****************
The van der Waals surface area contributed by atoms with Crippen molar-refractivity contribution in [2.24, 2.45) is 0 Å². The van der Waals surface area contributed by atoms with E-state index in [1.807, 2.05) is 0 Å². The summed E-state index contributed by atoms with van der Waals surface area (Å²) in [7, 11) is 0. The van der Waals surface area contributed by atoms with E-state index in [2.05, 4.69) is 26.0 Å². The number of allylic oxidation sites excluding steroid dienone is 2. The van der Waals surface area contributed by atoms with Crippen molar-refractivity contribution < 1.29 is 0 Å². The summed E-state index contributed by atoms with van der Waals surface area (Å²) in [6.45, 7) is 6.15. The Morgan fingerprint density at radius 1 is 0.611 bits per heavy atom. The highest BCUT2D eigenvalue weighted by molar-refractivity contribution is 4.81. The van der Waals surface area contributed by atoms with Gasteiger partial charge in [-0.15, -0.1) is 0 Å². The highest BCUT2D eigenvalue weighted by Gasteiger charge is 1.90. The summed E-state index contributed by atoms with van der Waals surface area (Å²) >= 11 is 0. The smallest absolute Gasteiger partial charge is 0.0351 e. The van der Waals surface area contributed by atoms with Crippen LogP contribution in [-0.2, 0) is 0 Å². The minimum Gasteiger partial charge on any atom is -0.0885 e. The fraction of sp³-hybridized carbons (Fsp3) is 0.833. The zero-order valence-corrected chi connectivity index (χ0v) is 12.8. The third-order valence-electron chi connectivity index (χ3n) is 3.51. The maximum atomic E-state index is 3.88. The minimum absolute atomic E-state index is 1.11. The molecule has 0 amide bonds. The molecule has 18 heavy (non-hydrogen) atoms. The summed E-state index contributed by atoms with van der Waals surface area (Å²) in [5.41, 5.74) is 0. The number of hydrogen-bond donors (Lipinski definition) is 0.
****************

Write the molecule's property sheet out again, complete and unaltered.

The van der Waals surface area contributed by atoms with Crippen molar-refractivity contribution in [2.24, 2.45) is 0 Å². The van der Waals surface area contributed by atoms with E-state index in [1.807, 2.05) is 0 Å². The summed E-state index contributed by atoms with van der Waals surface area (Å²) in [7, 11) is 0. The van der Waals surface area contributed by atoms with E-state index in [2.05, 4.69) is 26.0 Å². The number of allylic oxidation sites excluding steroid dienone is 2. The van der Waals surface area contributed by atoms with Crippen molar-refractivity contribution < 1.29 is 0 Å². The summed E-state index contributed by atoms with van der Waals surface area (Å²) in [6.45, 7) is 6.15. The Morgan fingerprint density at radius 1 is 0.611 bits per heavy atom. The highest BCUT2D eigenvalue weighted by molar-refractivity contribution is 4.81. The van der Waals surface area contributed by atoms with Gasteiger partial charge in [-0.15, -0.1) is 0 Å². The highest BCUT2D eigenvalue weighted by Gasteiger charge is 1.90. The summed E-state index contributed by atoms with van der Waals surface area (Å²) >= 11 is 0. The smallest absolute Gasteiger partial charge is 0.0351 e. The van der Waals surface area contributed by atoms with Crippen LogP contribution in [-0.2, 0) is 0 Å². The minimum Gasteiger partial charge on any atom is -0.0885 e. The fraction of sp³-hybridized carbons (Fsp3) is 0.833. The zero-order valence-corrected chi connectivity index (χ0v) is 12.8. The third-order valence-electron chi connectivity index (χ3n) is 3.51. The maximum atomic E-state index is 3.88. The minimum absolute atomic E-state index is 1.11. The molecule has 0 amide bonds. The molecule has 18 heavy (non-hydrogen) atoms. The summed E-state index contributed by atoms with van der Waals surface area (Å²) in [5.41, 5.74) is 0. The number of hydrogen-bond donors (Lipinski definition) is 0.